My rating: 4 of 5 stars
"He has a somewhat romantic view of a human life. Sees it as something with an ... aesthetic shape. A wholeness. Whereas--whereas the lives of most people are pretty scrappy affairs. And full of secrets and concealments." (p. 277-8)This novel looks (quite critically) at the question of biography and literary scholarship. How, and even if, a poet's life influences their work is a central question. The way Shields does this is very clever, she brings us into the minds of several people who are all connected, some more directly than others, with the deceased poet Mary Swann. After episodes from several points of view all the players come together at a symposium on Swann which Shields presents in the form of a screenplay complete with director's notes.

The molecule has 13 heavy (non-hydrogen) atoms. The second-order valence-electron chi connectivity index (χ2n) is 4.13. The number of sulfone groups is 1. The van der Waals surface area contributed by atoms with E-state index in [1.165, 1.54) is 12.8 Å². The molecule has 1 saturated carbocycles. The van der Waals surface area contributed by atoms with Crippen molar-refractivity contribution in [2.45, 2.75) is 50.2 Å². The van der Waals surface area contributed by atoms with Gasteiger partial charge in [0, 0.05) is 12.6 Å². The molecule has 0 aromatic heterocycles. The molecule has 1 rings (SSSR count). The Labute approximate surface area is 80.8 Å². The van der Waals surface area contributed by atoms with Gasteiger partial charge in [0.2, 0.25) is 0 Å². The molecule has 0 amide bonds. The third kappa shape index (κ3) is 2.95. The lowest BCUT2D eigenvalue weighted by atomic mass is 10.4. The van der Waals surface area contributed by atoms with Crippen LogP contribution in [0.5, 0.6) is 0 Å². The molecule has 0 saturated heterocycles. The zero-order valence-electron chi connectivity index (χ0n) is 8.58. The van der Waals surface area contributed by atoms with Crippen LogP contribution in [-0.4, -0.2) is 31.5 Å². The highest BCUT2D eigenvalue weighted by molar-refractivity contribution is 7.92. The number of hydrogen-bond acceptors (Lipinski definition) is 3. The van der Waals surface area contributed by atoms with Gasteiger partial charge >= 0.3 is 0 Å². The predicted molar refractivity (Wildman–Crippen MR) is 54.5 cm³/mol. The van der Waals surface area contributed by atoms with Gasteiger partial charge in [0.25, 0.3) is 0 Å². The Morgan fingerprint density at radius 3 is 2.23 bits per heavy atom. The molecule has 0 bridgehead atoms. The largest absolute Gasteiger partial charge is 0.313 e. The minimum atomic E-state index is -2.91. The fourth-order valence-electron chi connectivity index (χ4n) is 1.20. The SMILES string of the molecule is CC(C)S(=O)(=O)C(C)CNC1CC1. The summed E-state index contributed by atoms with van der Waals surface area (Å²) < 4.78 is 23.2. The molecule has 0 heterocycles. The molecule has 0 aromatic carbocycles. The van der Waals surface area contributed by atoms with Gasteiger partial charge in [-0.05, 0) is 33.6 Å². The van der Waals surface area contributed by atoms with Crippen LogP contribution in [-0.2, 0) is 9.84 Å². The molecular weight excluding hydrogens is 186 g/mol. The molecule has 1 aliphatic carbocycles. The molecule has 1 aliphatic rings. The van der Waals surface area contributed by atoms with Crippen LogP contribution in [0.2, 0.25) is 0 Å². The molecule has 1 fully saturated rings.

I found three of the four main characters appealing and the fourth one was very unpleasant, but very well drawn. The librarian from Swann's hometown has a secret about how she spends her Friday nights which was perfect for her character (and sounded good to me).
"...I've never been able to see the point of emptying one's mind of thought. Our thoughts are all we have. I love my thoughts, even when they take me up and down sour-smelling byways where I'd rather not venture. Whatever flickers on in my head is mine and I want it, all the blinking impulses and inclinations and connections and weirdness, and especially those bright purple flares that come streaming out of nowhere, announcing that you're at some mystic juncture or turning pint and that you'd better pay attention." (p. 20)I like literary biography, but after reading this novel I think I will view it much more skeptically than before.
This is my thirteenth book for the 9th Canadian Book Challenge.